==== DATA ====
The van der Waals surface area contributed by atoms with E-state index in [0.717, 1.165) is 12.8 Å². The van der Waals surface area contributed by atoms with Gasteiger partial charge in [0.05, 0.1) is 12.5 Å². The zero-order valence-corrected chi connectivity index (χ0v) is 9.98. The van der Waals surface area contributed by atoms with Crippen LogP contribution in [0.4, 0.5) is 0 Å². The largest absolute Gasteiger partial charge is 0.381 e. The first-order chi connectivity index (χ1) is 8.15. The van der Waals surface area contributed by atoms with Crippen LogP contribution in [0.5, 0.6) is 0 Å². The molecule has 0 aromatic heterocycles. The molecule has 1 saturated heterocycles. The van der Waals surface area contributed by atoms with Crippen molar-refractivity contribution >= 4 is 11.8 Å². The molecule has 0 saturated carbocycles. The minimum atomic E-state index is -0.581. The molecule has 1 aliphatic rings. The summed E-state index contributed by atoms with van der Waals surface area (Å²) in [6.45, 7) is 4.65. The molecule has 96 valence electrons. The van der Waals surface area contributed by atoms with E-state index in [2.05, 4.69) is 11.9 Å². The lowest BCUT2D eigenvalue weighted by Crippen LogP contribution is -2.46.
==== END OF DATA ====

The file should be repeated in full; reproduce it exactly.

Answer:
The van der Waals surface area contributed by atoms with E-state index in [0.717, 1.165) is 12.8 Å². The van der Waals surface area contributed by atoms with Gasteiger partial charge in [0.05, 0.1) is 12.5 Å². The zero-order valence-corrected chi connectivity index (χ0v) is 9.98. The van der Waals surface area contributed by atoms with Crippen LogP contribution in [0.4, 0.5) is 0 Å². The largest absolute Gasteiger partial charge is 0.381 e. The first-order chi connectivity index (χ1) is 8.15. The van der Waals surface area contributed by atoms with Crippen LogP contribution in [0.5, 0.6) is 0 Å². The molecule has 0 aromatic heterocycles. The molecule has 1 saturated heterocycles. The van der Waals surface area contributed by atoms with Crippen molar-refractivity contribution >= 4 is 11.8 Å². The molecule has 0 saturated carbocycles. The minimum atomic E-state index is -0.581. The molecule has 1 aliphatic rings. The summed E-state index contributed by atoms with van der Waals surface area (Å²) in [6.45, 7) is 4.65. The molecule has 96 valence electrons. The van der Waals surface area contributed by atoms with E-state index in [2.05, 4.69) is 11.9 Å². The lowest BCUT2D eigenvalue weighted by Crippen LogP contribution is -2.46.